Book Review: Learning of life through the “Middles”

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Aheli Moitre

A mid day chat with renowned journalist, writer, poet and current Editor of Nagaland Page, Monalisa Changkija, is a good way to take the heat off the sun; it is also a great way to learn from anecdotes she shares from years of working as a journalist in socially and politically conflicted Nagaland State.
But if you haven’t had a chance to have this chat, fret not. Changkija’s recently published book ~ “Middles”~ produces the same balmy feel of learning something new within the cozy confines of a hearth. This little book of long and short thoughts, published by the Heritage Publishing House in Dimapur, is a comforting, yet provoking, read of snapshots worth a serious ponder in Naga society.
For the uninitiated, ‘middles’ were short essays published in the inside pages of a newspaper when, as the author puts it, “newspapers were still newspapers,” and precise writing was attractive. Perfecting the medium, Changkija brings us “middles of yore ~ neither fiction nor poetry,” establishing a free-flowing conversational style of framing issues. They grow into ideas with “individuality,” refusing to follow the fixed forms of narrating life’s stories; much like wild mushrooms growing around the stub of an old tree – both telling their own spiral stories, one extending into the other-the author photographs this and aptly converts it into the cover of her book.
The middles maneuver almost three and a half of Monalisa Changkija’s life experiences, both personal and professional. Journeying her way through the 1980s to the present, she provides astute social theology for the contemporary Naga church in ‘The Sunday Face’ and ‘Hurricane Harvey.’ Few among Naga leaders will shed light on the question Changkija does with a smooth jibe: Is Christian love not applicable to non-Nagas of Nagaland? What theologies do the massive churches in the State practice?
In ‘Date of Birth,’ ‘Employment/unemployment,’ ‘Owning truths,’ the author brings the society’s value-system under the scanner best summarized by the line, “If we can’t own truths, we cannot claim ownership to life.” Truth has been the victim of Nagaland’s economic, social, theological and political conditions but few are ready to take the burden of speaking truth to power. With needles, pins, threads and a pen, Monalisa Changkija takes on this painful task and weaves the rest of her middles, ‘But you don’t look it,’ ‘Reminiscence of an un-mathematical head,’ ‘Community Bonding & Sensitivity’ and ‘Records of failure.’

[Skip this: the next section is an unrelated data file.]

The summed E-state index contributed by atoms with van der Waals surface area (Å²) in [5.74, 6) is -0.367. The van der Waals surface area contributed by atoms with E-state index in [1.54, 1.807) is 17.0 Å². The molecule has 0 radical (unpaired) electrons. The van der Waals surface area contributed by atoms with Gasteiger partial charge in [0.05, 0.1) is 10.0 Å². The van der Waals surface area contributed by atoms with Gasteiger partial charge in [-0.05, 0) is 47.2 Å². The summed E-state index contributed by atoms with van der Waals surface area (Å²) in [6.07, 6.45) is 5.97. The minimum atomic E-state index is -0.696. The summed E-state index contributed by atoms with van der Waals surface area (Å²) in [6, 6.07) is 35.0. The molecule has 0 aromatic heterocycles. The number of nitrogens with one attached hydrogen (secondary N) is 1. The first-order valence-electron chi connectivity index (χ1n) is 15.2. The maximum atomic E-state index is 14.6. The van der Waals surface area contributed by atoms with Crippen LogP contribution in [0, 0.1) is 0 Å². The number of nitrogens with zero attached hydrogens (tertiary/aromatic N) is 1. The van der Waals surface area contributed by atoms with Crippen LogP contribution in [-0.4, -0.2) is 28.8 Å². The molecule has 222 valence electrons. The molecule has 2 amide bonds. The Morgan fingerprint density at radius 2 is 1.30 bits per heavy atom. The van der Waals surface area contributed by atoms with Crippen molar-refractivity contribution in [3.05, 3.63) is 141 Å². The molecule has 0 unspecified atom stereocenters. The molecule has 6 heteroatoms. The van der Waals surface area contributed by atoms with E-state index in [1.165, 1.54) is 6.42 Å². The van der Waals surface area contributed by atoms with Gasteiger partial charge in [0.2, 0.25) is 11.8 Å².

The last of her numbered middles, ‘Governor Extorts Students,’ really belongs in her next sub-section to the book, ‘Some things personal.’ This is where we enter the closed doors of the journalist experience in Nagaland. Through six personal essays, Changkija delights the reader with the insider perspective on producing the news in Nagaland, also sharing her experience as a woman journalist in the State. Information and knowledge of the people who set up the Fourth Estate of the press in Nagaland remains threadbare; in her nonchalant style, the author gives a quick glimpse of what could one day become an epic.
Read with the first section of the book, the reader sees how the writer bobs in and out of the waves of contradictions that constitute her social space. With her family tucked firmly by her side, Changkija tells us stories of the urban, modern Naga family through a lens on her life. She remains sensitive to her cultural roots yet inquiring of lines that beg scrutiny. The text’s honesty is its biggest appeal, leaving us with long afterthoughts and questions we need to ask around the hearth as well as on the public podium.
Monalisa Changkija’s “Middles” are the perfect appetizer to her memoirs that we, the readers, eagerly await!

Issued by:
Wordsmithereens
(The Nagaland Chapter of the North East Writers’ Forum)